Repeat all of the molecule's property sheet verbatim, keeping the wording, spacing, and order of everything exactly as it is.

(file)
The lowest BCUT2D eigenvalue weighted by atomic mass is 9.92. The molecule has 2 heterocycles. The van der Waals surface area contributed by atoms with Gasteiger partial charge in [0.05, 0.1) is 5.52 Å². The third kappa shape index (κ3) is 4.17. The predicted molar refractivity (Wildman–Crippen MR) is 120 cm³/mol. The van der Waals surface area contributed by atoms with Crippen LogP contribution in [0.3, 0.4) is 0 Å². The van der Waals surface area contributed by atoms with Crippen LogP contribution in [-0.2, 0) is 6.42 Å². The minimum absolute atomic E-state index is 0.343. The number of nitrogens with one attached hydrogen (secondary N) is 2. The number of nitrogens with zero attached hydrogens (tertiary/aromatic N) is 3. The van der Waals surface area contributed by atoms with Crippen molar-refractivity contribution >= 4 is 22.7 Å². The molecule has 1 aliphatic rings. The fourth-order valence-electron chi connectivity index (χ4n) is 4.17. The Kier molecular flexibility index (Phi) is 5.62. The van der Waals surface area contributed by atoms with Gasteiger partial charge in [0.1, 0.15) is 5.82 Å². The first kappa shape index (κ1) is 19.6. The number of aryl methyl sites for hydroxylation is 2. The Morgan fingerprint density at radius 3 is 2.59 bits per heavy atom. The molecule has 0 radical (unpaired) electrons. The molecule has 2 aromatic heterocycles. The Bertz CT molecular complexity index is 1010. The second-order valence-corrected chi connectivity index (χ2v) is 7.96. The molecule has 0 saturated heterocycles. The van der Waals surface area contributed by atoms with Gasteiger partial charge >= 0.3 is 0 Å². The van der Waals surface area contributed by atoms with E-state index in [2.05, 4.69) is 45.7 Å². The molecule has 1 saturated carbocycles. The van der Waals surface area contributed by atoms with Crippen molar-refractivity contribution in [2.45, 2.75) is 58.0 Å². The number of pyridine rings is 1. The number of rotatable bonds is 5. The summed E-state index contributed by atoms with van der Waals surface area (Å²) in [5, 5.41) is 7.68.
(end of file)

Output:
The lowest BCUT2D eigenvalue weighted by atomic mass is 9.92. The molecule has 2 heterocycles. The van der Waals surface area contributed by atoms with Gasteiger partial charge in [0.05, 0.1) is 5.52 Å². The third kappa shape index (κ3) is 4.17. The predicted molar refractivity (Wildman–Crippen MR) is 120 cm³/mol. The van der Waals surface area contributed by atoms with Crippen LogP contribution in [0.3, 0.4) is 0 Å². The van der Waals surface area contributed by atoms with Crippen LogP contribution in [-0.2, 0) is 6.42 Å². The minimum absolute atomic E-state index is 0.343. The number of nitrogens with one attached hydrogen (secondary N) is 2. The number of nitrogens with zero attached hydrogens (tertiary/aromatic N) is 3. The van der Waals surface area contributed by atoms with Crippen molar-refractivity contribution >= 4 is 22.7 Å². The molecule has 1 aliphatic rings. The fourth-order valence-electron chi connectivity index (χ4n) is 4.17. The Kier molecular flexibility index (Phi) is 5.62. The van der Waals surface area contributed by atoms with Gasteiger partial charge in [0.1, 0.15) is 5.82 Å². The first kappa shape index (κ1) is 19.6. The number of aryl methyl sites for hydroxylation is 2. The Morgan fingerprint density at radius 3 is 2.59 bits per heavy atom. The molecule has 0 radical (unpaired) electrons. The molecule has 2 aromatic heterocycles. The Bertz CT molecular complexity index is 1010. The second-order valence-corrected chi connectivity index (χ2v) is 7.96. The molecule has 0 saturated heterocycles. The van der Waals surface area contributed by atoms with Gasteiger partial charge >= 0.3 is 0 Å². The van der Waals surface area contributed by atoms with E-state index in [2.05, 4.69) is 45.7 Å². The molecule has 1 saturated carbocycles. The van der Waals surface area contributed by atoms with Crippen molar-refractivity contribution in [2.45, 2.75) is 58.0 Å². The number of pyridine rings is 1. The number of rotatable bonds is 5. The summed E-state index contributed by atoms with van der Waals surface area (Å²) in [5, 5.41) is 7.68.